Peck elaborates with candor, “Typically, the higher-pressure waterjets make a mess. The lower pressure washer is going to help clean it up.”

     The reverse situation is a bit more complex. “If you send a pressure washer, but you really need a waterjet pump, you’ll know quickly because you won’t be able to get the job done,” says Peck.

     “Generally speaking, in industrial cleaning it’s more common to run higher pressure than necessary because people often think higher pressure is always better,” says Peck. “Also, if there are restrictions on water usage, it might be advantageous to use high pressure/low flow versus lower pressure/higher flow.” 

     A thorough understanding of surroundings is needed before using any tool. There may be a setting in which waterjetting tools should not be used. “In general, if waterjetting is going to cause damage to an asset owner’s equipment or it poses a health and safety risk that can’t be contained, then I would say that a waterjetting technology should not be deployed in those situations,” says Peck.


     We don’t advocate for wasting water, but when watering a garden, most of us have fiddled with the opening of a garden hose. We have blocked part of the aperture with our finger and immediately increased the pressure of the water exiting the hose. If we dropped a little stone into that higher pressure stream, we could propel the stone.

     Direction and speed of the water (its velocity) would determine how much momentum the stone had. Bump that velocity up to the ultrahigh pressure range and add abrasive (as noted in first section), and the abrasive has enough momentum to cut through substrate as tough as granite and steel.

     Results of CNC [computer numerical control] waterjet cutting leave less residue to be cleaned away than does waterjetting to remove coatings, but there’s still cleanup to be done. A pressure washer may be used to help with the cleanup if rinsing tools are not built into the system.

     Of course, the effort to automate and consolidate as many processes as possible means that rinsing (or cleaning) is no longer a stand-alone process. NLB Corporation, located in Wixom, MI, has developed semi-automated systems that put operators of waterjetting equipment in cabs on tracks, which keeps them out of harm’s way when debris flies. It also manufactures robotic systems that can be remotely controlled for jetting in tight spaces.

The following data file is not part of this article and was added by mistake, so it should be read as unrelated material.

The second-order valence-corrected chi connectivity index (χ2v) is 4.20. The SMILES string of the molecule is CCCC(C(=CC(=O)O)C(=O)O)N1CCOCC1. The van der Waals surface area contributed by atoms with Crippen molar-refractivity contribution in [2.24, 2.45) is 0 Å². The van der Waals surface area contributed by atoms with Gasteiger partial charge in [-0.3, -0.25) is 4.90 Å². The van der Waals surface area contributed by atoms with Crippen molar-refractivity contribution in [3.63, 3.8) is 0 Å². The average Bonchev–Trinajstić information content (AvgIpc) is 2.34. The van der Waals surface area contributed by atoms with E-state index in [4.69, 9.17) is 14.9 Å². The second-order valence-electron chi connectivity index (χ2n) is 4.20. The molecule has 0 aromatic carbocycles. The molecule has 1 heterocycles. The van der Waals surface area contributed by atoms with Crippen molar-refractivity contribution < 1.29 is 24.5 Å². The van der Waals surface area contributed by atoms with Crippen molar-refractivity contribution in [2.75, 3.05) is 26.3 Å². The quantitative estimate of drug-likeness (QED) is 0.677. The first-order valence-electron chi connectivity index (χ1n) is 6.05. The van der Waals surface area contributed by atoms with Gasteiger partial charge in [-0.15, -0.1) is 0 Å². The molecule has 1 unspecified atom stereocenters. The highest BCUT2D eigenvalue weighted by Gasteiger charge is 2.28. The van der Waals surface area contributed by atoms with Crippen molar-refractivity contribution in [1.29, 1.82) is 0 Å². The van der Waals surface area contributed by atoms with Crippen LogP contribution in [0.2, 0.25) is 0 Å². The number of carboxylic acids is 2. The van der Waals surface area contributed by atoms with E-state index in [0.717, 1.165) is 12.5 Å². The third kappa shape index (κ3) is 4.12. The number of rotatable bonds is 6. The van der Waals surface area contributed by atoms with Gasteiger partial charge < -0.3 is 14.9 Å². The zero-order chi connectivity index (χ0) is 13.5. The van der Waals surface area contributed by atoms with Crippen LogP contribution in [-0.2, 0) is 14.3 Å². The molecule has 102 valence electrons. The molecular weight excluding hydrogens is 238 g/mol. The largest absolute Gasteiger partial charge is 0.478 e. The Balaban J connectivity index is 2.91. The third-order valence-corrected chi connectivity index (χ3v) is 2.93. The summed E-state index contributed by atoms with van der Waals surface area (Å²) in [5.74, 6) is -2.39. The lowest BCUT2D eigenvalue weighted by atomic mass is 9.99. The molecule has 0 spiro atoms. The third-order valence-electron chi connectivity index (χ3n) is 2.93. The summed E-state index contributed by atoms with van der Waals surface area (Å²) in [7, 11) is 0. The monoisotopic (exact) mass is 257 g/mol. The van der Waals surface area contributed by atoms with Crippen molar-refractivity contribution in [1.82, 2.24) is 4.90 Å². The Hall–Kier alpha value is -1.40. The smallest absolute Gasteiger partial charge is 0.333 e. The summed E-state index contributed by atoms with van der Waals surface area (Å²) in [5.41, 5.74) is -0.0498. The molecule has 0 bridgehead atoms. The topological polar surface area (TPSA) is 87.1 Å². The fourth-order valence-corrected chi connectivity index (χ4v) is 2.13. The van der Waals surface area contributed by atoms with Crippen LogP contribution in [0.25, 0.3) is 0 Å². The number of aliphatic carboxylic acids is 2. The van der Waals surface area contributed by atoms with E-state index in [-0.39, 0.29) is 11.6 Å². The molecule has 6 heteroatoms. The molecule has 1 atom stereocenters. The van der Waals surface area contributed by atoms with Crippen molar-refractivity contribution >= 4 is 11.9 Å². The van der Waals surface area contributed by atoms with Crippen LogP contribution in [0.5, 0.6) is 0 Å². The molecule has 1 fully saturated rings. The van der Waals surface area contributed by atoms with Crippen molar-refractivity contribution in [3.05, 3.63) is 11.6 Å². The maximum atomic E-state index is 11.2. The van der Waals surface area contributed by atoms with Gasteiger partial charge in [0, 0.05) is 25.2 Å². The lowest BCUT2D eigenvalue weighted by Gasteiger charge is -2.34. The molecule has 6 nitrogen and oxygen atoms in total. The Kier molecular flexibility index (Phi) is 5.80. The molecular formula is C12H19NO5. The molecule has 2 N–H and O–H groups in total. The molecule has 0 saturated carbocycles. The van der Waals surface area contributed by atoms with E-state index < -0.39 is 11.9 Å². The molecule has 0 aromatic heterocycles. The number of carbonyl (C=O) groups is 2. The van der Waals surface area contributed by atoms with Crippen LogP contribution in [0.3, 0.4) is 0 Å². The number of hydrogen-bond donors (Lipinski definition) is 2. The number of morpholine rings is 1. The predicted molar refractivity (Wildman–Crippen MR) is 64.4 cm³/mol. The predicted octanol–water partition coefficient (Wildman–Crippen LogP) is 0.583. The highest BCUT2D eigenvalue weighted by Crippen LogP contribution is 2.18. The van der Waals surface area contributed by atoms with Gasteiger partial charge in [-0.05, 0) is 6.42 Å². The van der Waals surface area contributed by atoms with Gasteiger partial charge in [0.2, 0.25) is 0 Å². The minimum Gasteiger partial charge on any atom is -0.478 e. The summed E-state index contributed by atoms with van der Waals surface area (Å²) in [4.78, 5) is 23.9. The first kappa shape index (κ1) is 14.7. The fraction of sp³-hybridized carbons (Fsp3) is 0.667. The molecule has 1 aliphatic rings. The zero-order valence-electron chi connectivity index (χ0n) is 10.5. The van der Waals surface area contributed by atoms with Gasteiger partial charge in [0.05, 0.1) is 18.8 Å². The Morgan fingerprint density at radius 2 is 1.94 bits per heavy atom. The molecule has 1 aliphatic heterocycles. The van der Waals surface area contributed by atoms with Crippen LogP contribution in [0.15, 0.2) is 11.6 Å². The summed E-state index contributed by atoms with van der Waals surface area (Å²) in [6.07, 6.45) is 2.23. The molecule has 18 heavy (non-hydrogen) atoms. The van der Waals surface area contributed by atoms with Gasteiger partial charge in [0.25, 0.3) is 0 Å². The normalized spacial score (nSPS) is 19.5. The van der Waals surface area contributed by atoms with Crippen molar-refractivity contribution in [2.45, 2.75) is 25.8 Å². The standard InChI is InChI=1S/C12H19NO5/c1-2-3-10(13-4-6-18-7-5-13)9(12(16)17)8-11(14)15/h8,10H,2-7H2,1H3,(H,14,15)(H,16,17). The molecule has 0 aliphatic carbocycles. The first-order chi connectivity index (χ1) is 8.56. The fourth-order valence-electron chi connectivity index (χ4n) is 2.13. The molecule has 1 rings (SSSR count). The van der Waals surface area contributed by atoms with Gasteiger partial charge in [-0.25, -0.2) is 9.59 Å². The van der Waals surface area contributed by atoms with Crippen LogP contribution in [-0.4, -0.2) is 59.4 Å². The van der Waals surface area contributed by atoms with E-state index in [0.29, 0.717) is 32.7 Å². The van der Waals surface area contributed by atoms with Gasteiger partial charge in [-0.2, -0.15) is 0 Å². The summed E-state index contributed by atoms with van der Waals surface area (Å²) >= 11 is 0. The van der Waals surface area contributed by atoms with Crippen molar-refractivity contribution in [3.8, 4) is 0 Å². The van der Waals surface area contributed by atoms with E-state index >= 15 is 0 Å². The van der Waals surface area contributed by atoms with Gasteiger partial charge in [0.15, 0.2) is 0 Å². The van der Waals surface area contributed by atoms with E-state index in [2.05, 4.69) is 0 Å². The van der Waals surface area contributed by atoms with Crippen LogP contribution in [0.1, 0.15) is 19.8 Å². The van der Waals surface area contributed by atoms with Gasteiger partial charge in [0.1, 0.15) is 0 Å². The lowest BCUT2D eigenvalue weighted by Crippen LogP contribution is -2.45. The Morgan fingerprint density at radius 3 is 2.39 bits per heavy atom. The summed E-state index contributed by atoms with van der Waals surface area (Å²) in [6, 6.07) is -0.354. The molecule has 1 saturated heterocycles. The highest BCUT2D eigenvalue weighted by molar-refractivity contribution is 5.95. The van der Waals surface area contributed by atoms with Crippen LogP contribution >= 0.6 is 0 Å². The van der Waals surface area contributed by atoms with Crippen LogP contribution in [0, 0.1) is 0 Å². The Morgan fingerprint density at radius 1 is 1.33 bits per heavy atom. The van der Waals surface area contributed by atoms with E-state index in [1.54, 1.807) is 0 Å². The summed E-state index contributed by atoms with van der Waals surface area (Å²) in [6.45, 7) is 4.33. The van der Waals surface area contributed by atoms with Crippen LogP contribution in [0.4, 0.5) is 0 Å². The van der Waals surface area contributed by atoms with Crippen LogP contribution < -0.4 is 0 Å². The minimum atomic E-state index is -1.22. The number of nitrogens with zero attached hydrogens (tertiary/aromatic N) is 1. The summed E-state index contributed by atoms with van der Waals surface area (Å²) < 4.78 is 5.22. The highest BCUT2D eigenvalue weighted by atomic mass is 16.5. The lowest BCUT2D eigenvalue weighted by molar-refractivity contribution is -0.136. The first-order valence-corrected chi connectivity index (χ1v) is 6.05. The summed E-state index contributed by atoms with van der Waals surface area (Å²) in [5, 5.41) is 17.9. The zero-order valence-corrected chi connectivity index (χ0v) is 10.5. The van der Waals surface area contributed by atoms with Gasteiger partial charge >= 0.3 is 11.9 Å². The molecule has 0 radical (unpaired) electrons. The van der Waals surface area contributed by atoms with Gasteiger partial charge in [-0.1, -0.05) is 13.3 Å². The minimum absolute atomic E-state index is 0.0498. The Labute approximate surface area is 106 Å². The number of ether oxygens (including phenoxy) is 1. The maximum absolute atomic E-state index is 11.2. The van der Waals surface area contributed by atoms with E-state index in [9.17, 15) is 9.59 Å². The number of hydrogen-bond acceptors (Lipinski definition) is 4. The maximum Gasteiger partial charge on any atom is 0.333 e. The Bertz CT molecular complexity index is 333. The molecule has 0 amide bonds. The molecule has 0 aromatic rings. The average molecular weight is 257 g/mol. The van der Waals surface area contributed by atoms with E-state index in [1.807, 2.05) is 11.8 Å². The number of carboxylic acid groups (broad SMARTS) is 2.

Will fully automated waterjetting systems eliminate the need for pressure washing equipment in the same setting? Probably not. Sometimes a plant floor must be cleaned or walls must be washed, and lower pressure machines coupled with surface cleaners and/or wands are the optimal choice.

     Less is sometimes more. It might be possible that a homeowner would try to get a powered street sweeper into a two-car residential garage, but a broom would be the method of choice.

     In terms of function, pressure washers and related tools like sewer jetters (even though they get labelled “jetters”) that operate below 5000 psi are mostly tied to cleaning applications, while waterjetting machines accomplish tasks like coating removal and cutting. Jetters used to unclog sewers operate at pressures lower than 4000 psi in most cases.

     When fats, oils, and greases (FOG) accumulate in sewers, the result is an ugly mess, an invitation to rats to stay and multiply and a prelude to disaster (a sewer backup when the narrowing aperture closes). Sewer jetting tools supported by remote video monitoring prevent many backups (and sewer replacements).

     Despite the tenacity of FOG, using the lowest pressure possible to clean out sewers is the best option. Most sewers (infrastructure) are in a fragile state—corroded, breached in some places, and sometimes still wooden.

     The National Institute of Standards and Technology (NIST), which is part of the U.S. Department of Commerce, has a keen interest in waterjet machining. NIST sees waterjet machining as a way to elevate the level/competitiveness of manufacturing across the country, and it recognizes the environmental benefits of the methods.

     Environmental benefits include the use of less energy and water, containment of residues, and no
generation of heat. In fact, NIST envisions waterjet machining as an integral part of a path toward a robust and revived manufacturing sector in the United States. 

     There’s no doubt waterjet machining and other waterjetting technologies will play such a role, and pressure washing equipment will continue to be a partner in the efforts.

     Clean, cut, unclog, and more—water and pressure get it done.